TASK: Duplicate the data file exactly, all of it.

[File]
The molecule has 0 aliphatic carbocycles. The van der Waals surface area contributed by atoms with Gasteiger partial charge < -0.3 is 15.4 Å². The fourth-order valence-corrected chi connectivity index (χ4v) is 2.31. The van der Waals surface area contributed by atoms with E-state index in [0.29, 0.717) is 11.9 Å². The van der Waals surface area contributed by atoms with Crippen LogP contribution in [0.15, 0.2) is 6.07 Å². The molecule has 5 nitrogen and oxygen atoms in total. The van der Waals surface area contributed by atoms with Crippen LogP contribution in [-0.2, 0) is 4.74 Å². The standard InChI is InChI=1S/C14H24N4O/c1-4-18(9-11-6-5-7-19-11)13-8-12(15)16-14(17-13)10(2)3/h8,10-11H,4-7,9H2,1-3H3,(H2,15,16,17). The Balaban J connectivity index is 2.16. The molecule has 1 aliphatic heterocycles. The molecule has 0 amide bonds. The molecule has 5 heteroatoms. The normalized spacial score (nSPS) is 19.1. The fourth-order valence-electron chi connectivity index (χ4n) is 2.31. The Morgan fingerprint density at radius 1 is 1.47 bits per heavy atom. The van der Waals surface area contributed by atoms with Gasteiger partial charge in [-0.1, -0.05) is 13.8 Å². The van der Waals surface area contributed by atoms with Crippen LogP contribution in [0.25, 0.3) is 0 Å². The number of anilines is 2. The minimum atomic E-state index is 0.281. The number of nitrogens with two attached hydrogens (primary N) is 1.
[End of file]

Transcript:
The molecule has 0 aliphatic carbocycles. The van der Waals surface area contributed by atoms with Gasteiger partial charge < -0.3 is 15.4 Å². The fourth-order valence-corrected chi connectivity index (χ4v) is 2.31. The van der Waals surface area contributed by atoms with E-state index in [0.29, 0.717) is 11.9 Å². The van der Waals surface area contributed by atoms with Crippen LogP contribution in [0.15, 0.2) is 6.07 Å². The molecule has 5 nitrogen and oxygen atoms in total. The van der Waals surface area contributed by atoms with Crippen LogP contribution in [-0.2, 0) is 4.74 Å². The standard InChI is InChI=1S/C14H24N4O/c1-4-18(9-11-6-5-7-19-11)13-8-12(15)16-14(17-13)10(2)3/h8,10-11H,4-7,9H2,1-3H3,(H2,15,16,17). The Balaban J connectivity index is 2.16. The molecule has 1 aliphatic heterocycles. The molecule has 0 amide bonds. The molecule has 5 heteroatoms. The normalized spacial score (nSPS) is 19.1. The fourth-order valence-electron chi connectivity index (χ4n) is 2.31. The Morgan fingerprint density at radius 1 is 1.47 bits per heavy atom. The van der Waals surface area contributed by atoms with Gasteiger partial charge in [-0.1, -0.05) is 13.8 Å². The van der Waals surface area contributed by atoms with Crippen LogP contribution in [0.25, 0.3) is 0 Å². The number of anilines is 2. The minimum atomic E-state index is 0.281. The number of nitrogens with two attached hydrogens (primary N) is 1.